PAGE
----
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The Interoffice envelope: Where Have You Gone?

I worked at BBDO/New York as an account manager moving up the ranks for 12 years from 1977-1989. Many of my views of marketing were developed during that time, even though I don’t believe every TV spot needs a $1 Million+ production budget.

In hindsight, where all the issues of yesteryear fade into the darkness, BBDO was a great place with many terrific and talented people. As I look back, I know I was fortunate to have spent so many years there. There were so many interesting and intelligent people at BBDO, even those who I disliked were characters. Among the people for whom I had a particular warmth were two fellows—David Parker and Fred Moore. They shared the same malady—they talked funny, so I thought. At a minimum, they we clearly not “New Yawkers”–that’s because they grew up down South, David was from North Carolina and Freddie was from Tennessee. They were both really bright young Assistant AEs, who’ve gone on to bigger things.

I’ve been fortunate to recently reconnect with Fred Moore, who still talks funny, but since he is now the CEO of a terrific agency in Richmond, VA, called Big River, I don’t think his speech is an issue any longer.

More importantly, Fred has never gotten his due of being the “father of social media” because back in the 80s Fred was an assistant AE dreaming of new ways to communicate with many people with a single keystroke along with a “social” interoffice envelope, while the same time his fellow Volunteer, Al Gore, was inventing the internet.  

Today’s Strumming  is Fred’s story of the Origins of Social Media from his blog, Fred Moore or Less. It’s about the well traveled interoffice envelope. Good story, well told.

Remember the classic old inter-office envelope?

Those nasty dirty yellow, re-usable envelopes that sealed in ‘important’ documents via a straggly, yet tough string wrapped snugly around a cardboard disk.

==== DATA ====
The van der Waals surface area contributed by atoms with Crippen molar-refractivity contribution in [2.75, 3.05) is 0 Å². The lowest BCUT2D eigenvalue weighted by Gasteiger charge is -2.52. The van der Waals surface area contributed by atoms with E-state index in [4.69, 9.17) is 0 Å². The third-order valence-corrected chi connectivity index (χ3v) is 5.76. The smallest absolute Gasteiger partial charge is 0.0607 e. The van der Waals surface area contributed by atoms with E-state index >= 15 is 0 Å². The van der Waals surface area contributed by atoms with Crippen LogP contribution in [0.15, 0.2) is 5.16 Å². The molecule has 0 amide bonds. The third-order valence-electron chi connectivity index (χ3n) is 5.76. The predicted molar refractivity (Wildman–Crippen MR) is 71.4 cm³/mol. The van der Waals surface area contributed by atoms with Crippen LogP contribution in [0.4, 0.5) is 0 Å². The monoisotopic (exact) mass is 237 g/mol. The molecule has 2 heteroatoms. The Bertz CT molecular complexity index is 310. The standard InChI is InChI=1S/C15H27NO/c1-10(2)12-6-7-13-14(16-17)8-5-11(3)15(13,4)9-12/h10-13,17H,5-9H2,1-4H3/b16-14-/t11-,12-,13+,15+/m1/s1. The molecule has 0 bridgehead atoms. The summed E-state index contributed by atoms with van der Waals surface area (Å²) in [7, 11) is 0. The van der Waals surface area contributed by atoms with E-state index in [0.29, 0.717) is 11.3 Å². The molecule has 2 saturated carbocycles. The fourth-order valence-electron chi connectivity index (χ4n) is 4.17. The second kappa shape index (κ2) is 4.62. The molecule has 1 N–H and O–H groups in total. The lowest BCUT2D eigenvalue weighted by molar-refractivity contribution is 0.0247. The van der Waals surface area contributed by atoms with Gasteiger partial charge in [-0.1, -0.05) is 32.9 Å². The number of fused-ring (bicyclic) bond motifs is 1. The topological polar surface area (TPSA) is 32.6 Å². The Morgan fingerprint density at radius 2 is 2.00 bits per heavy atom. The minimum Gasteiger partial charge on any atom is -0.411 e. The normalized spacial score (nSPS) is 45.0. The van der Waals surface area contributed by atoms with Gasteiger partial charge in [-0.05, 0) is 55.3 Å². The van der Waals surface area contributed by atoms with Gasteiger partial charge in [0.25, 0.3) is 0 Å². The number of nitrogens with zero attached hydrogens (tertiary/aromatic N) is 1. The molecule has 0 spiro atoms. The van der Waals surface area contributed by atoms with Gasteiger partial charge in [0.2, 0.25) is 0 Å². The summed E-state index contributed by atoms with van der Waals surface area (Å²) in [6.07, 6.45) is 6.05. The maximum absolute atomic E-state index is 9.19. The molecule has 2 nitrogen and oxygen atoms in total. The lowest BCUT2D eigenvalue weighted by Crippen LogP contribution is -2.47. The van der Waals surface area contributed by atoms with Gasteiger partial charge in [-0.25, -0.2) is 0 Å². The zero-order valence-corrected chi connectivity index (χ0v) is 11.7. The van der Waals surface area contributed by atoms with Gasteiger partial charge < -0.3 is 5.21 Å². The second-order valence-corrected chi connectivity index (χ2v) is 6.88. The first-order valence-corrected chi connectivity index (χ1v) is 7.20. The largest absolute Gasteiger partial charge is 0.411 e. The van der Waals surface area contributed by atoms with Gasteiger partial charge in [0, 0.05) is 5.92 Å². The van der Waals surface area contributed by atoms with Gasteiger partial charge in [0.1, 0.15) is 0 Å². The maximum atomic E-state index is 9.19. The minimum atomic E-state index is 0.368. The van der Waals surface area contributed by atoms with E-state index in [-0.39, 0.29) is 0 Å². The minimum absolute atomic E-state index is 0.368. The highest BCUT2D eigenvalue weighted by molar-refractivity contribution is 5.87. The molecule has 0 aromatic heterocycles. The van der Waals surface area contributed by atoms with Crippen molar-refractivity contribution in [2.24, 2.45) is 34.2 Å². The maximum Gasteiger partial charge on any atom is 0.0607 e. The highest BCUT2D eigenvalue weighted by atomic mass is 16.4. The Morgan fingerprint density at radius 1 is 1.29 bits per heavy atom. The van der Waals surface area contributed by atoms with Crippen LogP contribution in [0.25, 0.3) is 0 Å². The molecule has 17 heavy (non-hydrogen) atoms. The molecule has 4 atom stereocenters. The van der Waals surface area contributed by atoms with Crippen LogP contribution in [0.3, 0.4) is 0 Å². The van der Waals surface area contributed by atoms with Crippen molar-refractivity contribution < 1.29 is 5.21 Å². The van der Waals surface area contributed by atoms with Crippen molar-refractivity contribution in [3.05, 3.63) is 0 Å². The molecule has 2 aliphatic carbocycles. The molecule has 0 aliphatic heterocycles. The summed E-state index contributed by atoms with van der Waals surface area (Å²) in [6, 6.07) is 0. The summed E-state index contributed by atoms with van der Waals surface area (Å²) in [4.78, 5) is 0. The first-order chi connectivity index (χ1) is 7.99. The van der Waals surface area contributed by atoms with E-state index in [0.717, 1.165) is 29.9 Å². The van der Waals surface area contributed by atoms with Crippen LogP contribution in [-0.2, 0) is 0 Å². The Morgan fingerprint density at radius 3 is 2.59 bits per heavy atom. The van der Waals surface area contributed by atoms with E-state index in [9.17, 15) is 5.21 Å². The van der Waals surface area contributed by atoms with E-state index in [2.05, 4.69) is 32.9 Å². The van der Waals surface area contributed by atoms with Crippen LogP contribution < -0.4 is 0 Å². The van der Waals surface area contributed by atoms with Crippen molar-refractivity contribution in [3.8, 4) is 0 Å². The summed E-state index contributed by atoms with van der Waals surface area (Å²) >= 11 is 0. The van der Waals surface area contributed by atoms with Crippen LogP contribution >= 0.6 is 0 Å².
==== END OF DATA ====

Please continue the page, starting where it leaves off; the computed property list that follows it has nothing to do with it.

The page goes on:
Those wrinkly, old envelopes were really the precursor of social media – right?  In my mind, they were early vestiges of LinkedIn —before LinkedIn was cool.

They used to carry the old inter-office memo.  A well crafted, typed out position paper that utilized proper English and little slang or certainly no short cuts (such as LOL, BTW, etc.).  They were well crafted POVs focused on  business, procedures or other such important items.  These memos were key.  If seen by the right person, at the right time – they could be career changers.

Bosses and other management would receive these business memos, scratch a couple of words in the corner and either return the memo to sender or forward it on.

Social media, right?  Getting your POV circulated around to others was good – back then as it is today.

But, as we all know – social media can also have it’s ‘dark side’ and sometimes  be… well ….cruel.

This was certainly true during these “social media” evolution days.  Let me explain.

While I was at BBDO in New York and working on the Pepsi account – I had an extremely telling “social media” event occur that has impacted me forever.

I was the very low man on the Pepsi totem pole.  Assistant Account Executive.

But boy, it was a blast. We were actually in the midst of shooting the Michael Jackson “Choice of a New Generation” campaign (No. I know what you are thinking.  I was not the one who lit Michael’s hair on fire!)

Anyway.  One of my high vaulted jobs for the Pepsi account was to make sure the talent (secondary actors and actresses) got paid and that the client got billed for all these talent charges.

Remember the “concert scene” of the Michael Jackson commercials? We’re talking about hundreds of ‘on camera’ talent.  That means many, many payments to the fake “fans” whose face may appear for say all of a  half a second.  I had to deal with all those payments.  Complicated, a process nightmare and expensive for our client.

I had a brief idea of how to make this process a little better and cheaper for our client.